The Financial Industry Regulatory Agency has teamed up with Stanford University's Center on Longevity to launch the new online Research Center on the Prevention of Financial Fraud.
Explaining the need for the Center, FINRA wrote: "Financial fraud, ranging from Ponzi schemes to online phishing scams and work from home schemes, swindles Americans out of billions of dollars each year. While emerging technologies continue to fuel the expansion and reach of financial fraud, this joint initiative will support and consolidate scientific research and connect this research to practical prevention and detection efforts."
The Research Center's goal is to serve as an interdisciplinary resource for law enforcement, government and research groups studying financial fraud in an effort to further investor education and protection. The Center also will act as a clearinghouse for news and research about financial fraud. Visitors to the website will find an overview of financial fraud, along with "fraud facts," and featured research and news articles.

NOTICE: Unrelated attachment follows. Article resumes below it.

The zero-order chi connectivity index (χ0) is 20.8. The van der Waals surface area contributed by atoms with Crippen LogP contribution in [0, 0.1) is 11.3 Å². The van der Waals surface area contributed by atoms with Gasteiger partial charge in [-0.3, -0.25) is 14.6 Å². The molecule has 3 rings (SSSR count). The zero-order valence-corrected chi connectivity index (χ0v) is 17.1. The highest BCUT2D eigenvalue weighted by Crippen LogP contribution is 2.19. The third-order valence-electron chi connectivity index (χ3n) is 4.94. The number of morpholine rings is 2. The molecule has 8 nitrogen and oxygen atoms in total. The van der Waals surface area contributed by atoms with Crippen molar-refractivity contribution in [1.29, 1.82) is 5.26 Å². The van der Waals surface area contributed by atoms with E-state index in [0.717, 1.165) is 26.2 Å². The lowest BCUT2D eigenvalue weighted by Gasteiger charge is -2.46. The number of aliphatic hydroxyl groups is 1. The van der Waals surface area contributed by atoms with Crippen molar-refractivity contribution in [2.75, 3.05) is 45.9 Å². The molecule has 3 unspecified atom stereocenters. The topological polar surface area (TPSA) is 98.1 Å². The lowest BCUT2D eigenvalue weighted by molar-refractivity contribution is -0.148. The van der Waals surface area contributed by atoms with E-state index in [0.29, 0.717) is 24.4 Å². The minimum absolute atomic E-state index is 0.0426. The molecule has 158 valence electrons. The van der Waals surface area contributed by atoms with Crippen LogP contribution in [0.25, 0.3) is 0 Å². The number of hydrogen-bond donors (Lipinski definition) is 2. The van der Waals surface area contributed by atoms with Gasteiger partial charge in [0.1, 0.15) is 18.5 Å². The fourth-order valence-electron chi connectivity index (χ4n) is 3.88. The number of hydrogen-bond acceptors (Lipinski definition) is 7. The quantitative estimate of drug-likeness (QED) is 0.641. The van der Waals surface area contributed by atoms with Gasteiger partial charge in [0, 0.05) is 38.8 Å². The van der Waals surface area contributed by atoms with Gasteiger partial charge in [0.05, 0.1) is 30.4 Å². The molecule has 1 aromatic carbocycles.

Stanford faculty in psychology, economics, and business will work with FINRA officials, the SEC, and other organizations to promote and establish research that answers the following questions:
- Who is most susceptible to financial fraud?
- How can people be effectively protected against fraud?
- What techniques do fraudsters use to persuade victims?
- Why do people fall victim to fraud? and
- What is the economic and emotional impact of fraud in the U.S.?
"By providing a comprehensive source of information for researchers, advocates, and law enforcement agents, as well as facilitating further interdisciplinary research, the Research Center hopes to contribute to the fight against financial fraud," says the Center on its website. "The financial security of all Americans depends on their ability to protect their savings and investments for the future."